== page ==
WASHINGTON - Earlier this year, the death of a local boy from untreated dental decay shed a grim spotlight on gaps in federal and state medical assistance programs charged with providing care to 30 million poor children.
Deamonte Driver, 12, gave a face to the two-thirds of Medicaid children who receive no dental care, and his name became a rallying cry for a multitude of reform efforts now unfolding.
A congressional inquest that began in May with lawmakers angrily interrogating federal health officials and insurance executives continues to probe failings in the system. This month, members of Congress will push ahead with a bill that would strengthen dental care for the children of the working poor. Officials in Maryland, where Deamonte lived, will consider recommendations for a major overhaul of the state's Medicaid dental program that serves nearly 500,000 poor children.
"In letters and speeches, we all mention Deamonte Driver," said Representative Elijah Cummings, a Maryland Democrat. "We want to keep the memory of this boy alive. We want to make sure that life comes out of his death."
Maryland's eight-member Democratic congressional delegation says it plans to fight to get a guaranteed dental benefit included in the reauthorization of the State Children's Health Insurance Program, or S-CHIP, a decade-old federal-state program set to expire Sept. 30.
The dental guarantee and several other related provisions are in a House version of a bill that must be reconciled with a Senate version. The Senate does not include the dental guarantee but does have an amendment, sponsored by Senator Benjamin Cardin, a Maryland Democrat, that would authorize $200 million in grants to states to improve dental care for children. The entire bill, however, remains under a veto threat from President Bush.
Another bill awaiting approval, sponsored by Representative Albert Wynn, a Maryland Democrat, would provide tax credits for dentists serving the poor and $3 million annually for four years for outreach projects in areas with few dentists.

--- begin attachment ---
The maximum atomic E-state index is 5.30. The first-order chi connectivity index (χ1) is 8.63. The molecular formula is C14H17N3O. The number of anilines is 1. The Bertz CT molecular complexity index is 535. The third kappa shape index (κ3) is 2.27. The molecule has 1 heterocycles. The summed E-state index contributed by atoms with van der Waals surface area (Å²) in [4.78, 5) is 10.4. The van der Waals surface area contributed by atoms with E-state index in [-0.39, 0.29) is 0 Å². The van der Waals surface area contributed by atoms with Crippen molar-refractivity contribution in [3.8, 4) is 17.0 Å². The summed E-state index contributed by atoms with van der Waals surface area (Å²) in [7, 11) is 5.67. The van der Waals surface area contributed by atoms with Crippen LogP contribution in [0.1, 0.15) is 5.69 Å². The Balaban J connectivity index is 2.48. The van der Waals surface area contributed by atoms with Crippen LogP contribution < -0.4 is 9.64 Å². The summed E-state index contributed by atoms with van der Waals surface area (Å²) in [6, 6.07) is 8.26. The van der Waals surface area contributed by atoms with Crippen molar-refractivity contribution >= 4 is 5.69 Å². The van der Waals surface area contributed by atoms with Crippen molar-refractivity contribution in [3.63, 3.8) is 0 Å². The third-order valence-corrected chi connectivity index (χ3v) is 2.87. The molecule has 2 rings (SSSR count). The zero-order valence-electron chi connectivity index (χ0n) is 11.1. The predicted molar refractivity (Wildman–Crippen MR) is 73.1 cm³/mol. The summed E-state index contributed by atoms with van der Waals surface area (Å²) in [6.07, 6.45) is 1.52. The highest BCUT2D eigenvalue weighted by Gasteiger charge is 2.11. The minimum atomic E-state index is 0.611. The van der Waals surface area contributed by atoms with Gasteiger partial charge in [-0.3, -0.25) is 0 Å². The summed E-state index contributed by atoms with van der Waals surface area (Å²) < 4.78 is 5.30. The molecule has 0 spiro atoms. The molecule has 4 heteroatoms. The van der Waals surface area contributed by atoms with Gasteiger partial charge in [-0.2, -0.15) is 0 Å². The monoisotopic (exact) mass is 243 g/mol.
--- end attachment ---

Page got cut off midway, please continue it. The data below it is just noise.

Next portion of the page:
And Cummings is sponsoring a measure that would authorize $10 million annually for four years to support the hiring and training of dentists serving poor communities.
He is calling it Deamonte's Law, he said, because the tragedy struck a personal chord for him.
"As a young boy, I grew up in a very poor family. . . . This story brought back a lot of painful memories," Cummings said. "I used to think toothaches were just a part of living."
Cummings and other members of a congressional subcommittee also are continuing to press for answers about shortcomings in federal and state management of the Medicaid program. At a May hearing, the panel probed the barriers Deamonte's mother, Alyce Driver, faced in obtaining dental care for her children in the months before Deamonte died after an infection from an abscessed tooth spread to his brain.
"Federal law requires these services be made to children," Representative Henry Waxman, a California Democrat and chairman of the committee on oversight and reform, said as he angrily questioned a Medicaid official. "You're not doing a good enough job if two out of three kids do not get pediatric dental care and they are eligible for it.
"Don't you have any responsibility for this? Do you have a suggestion for changing the law? Is there any reason you're not enforcing the law?" Waxman asked.
Dennis Smith, director of the federal Center for Medicaid and State Operations, said it was the states' responsibility to meet the requirements.
Mary Kahn, a spokeswoman for the Centers for Medicare and Medicaid Services, said that the center is "working on a response to the questions" from the subcommittee.